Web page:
Distressed Rabbi: ‘What Have You Done to the Western Wall?’
Western Wall Rabbi Shmuel Rabinowitz protested the provocation by the Women of the Wall at the Kotel on Sunday morning, pointing to police protection of a women's group creating a provocation at the holy site, in the face of protests by observant worshipers.
The site's plaza and its environs were closed off to the general public for a period of time to ensure that the self-titled Women of the Wall group would be able to pray undisturbed. Close to two hundred women from the group gathered at pray at the Kotel after advertisements were placed in upscale neighborhoods urging women to come.
A protest against the group's presence came in the form of a call to the public that included song and prayer by men organized by rabbonim over the weekend.
The general public and worshipers other than the Women of the Wall were blocked by police from reaching the Kotel to pray, a witness told Arutz Sheva.
A small group of men supporting Women of the Wall, also in attendance, also could not read from the Torah -- instead, they read from prayer books and interrupted the prayers to sing along with the ladies.
"A lot of dialogue took place between supporters of both camps," said the witness, who asked not to be identified. The group was escorted under heavy police guard from the Western Wall Plaza on three Egged buses. Live Stream from the event was provided by Levaya Link - IsraelFuneral.com and powered by Midabrim Communications.
Thousands of hareidi-religious men had been urged to respond to a call published in Jewish newspapers for mass prayer at the Western Wall at 6:30 a.m. on Sunday morning. The date is the first day of the Hebrew month of Tamuz, and the same time the female secularist worshipers hold their monthly Rosh Chodesh (head of the month) prayer at the holy site. The letter published by a wide range of hareidi-religious groups warned, however, that rabbinic leaders ruled only married men would be allowed to participate in the rally. No young yeshiva students were to be permitted to attend, in an effort to avoid violence and other provocations.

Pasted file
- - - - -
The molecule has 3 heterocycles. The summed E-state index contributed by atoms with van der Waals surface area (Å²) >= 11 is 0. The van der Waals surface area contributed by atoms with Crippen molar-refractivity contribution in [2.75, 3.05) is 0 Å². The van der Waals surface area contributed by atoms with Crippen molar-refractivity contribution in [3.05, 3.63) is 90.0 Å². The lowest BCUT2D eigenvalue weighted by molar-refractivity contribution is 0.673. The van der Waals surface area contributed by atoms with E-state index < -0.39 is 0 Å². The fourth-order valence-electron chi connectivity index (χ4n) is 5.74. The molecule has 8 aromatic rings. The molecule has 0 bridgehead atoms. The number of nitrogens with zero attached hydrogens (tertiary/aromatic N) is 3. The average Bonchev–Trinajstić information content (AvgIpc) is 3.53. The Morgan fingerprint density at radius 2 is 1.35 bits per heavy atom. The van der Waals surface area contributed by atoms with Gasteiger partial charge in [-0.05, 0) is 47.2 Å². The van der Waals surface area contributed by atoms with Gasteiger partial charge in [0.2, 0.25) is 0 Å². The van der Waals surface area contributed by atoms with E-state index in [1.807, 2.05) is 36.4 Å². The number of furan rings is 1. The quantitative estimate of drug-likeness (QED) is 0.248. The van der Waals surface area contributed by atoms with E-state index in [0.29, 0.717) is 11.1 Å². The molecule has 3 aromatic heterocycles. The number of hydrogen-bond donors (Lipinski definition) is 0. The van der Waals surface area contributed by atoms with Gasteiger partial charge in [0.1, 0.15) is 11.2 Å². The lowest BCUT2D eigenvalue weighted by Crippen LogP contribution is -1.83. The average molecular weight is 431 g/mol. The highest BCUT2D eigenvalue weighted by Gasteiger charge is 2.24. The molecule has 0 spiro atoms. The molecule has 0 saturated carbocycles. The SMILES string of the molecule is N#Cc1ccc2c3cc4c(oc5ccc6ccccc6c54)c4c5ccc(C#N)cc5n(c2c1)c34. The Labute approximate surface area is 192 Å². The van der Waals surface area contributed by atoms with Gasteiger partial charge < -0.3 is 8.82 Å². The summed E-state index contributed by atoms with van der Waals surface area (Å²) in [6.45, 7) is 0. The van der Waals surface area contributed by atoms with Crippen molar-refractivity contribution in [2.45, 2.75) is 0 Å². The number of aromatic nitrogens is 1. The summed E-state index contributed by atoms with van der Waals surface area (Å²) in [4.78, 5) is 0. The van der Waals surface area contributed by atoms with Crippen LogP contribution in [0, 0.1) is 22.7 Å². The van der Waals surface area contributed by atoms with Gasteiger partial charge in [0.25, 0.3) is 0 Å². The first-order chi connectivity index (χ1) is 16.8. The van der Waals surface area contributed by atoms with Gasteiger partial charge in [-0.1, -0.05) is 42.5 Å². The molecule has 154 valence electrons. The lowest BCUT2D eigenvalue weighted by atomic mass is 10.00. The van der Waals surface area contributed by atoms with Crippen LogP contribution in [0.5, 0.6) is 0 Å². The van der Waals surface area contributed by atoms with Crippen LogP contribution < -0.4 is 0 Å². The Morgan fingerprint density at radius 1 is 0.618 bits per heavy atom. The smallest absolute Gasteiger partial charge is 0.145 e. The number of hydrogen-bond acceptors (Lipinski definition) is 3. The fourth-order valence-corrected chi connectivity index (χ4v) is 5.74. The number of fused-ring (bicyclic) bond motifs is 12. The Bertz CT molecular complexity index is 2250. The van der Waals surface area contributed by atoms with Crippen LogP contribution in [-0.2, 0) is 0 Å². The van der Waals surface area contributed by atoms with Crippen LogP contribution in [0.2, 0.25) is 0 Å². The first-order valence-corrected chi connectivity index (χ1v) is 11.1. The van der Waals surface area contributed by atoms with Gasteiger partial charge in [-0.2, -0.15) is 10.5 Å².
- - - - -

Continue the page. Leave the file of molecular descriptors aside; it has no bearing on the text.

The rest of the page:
Western Wall Rabbi Shmuel Rabinowitz expressed his dismay that the women’s group was maintaining its insistence on their right to pray with men's garments, such as talleisim (prayer shawls), tefillin (phylacteries) and yarmulkas (men's head coverings). The group has continued to insist on carrying out these practices and others, such as praying as a quorum, that are, according to Jewish tradition, performed by men and thus not permitted to women at the holy site.
“Why should police have to prevent observant worshipers from entering the Kotel Plaza?” he asked. “How are barricaded restrooms and ritualistic deviations from tradition contributing to the sanctity of this holy site?”
Last week both of Israel’s Chief Rabbis – Ashkenazi Chief Rabbi Yona Metzger and Sephardic Chief Rabbi Shlomo Amar – received threatening letters warning “If the Women of the Wall are not allowed to pray according to our ways and custom we will fight you with all measures and you will return home with 100 bodies of hareidi-religious Jews.” Included in the letter was a picture of a gun, captioned with, “We will no longer restrain ourselves. We will re-liberate the Western Wall.”
Knesset Member Moshe Gafni (UTJ) and Western Wall Rabbi Rabinowitz each also received a similar threat letter.
Rabbi Rabinowitz told reporters Sunday morning, “I trust all those involved will soon come to an acceptable compromise based on dialogue and common sense.”
Several weeks ago, Jewish Agency director Natan Scharansky suggested a compromise whereby the women's group would be provided with space to carry out their observances in the Kotel area called Robinson's Arch, but following a Jerusalem District Court ruling last month that upheld their right to continue their practices in the women's section of the Kotel plaza for the time being, the group rejected the suggestion as "irrelevant."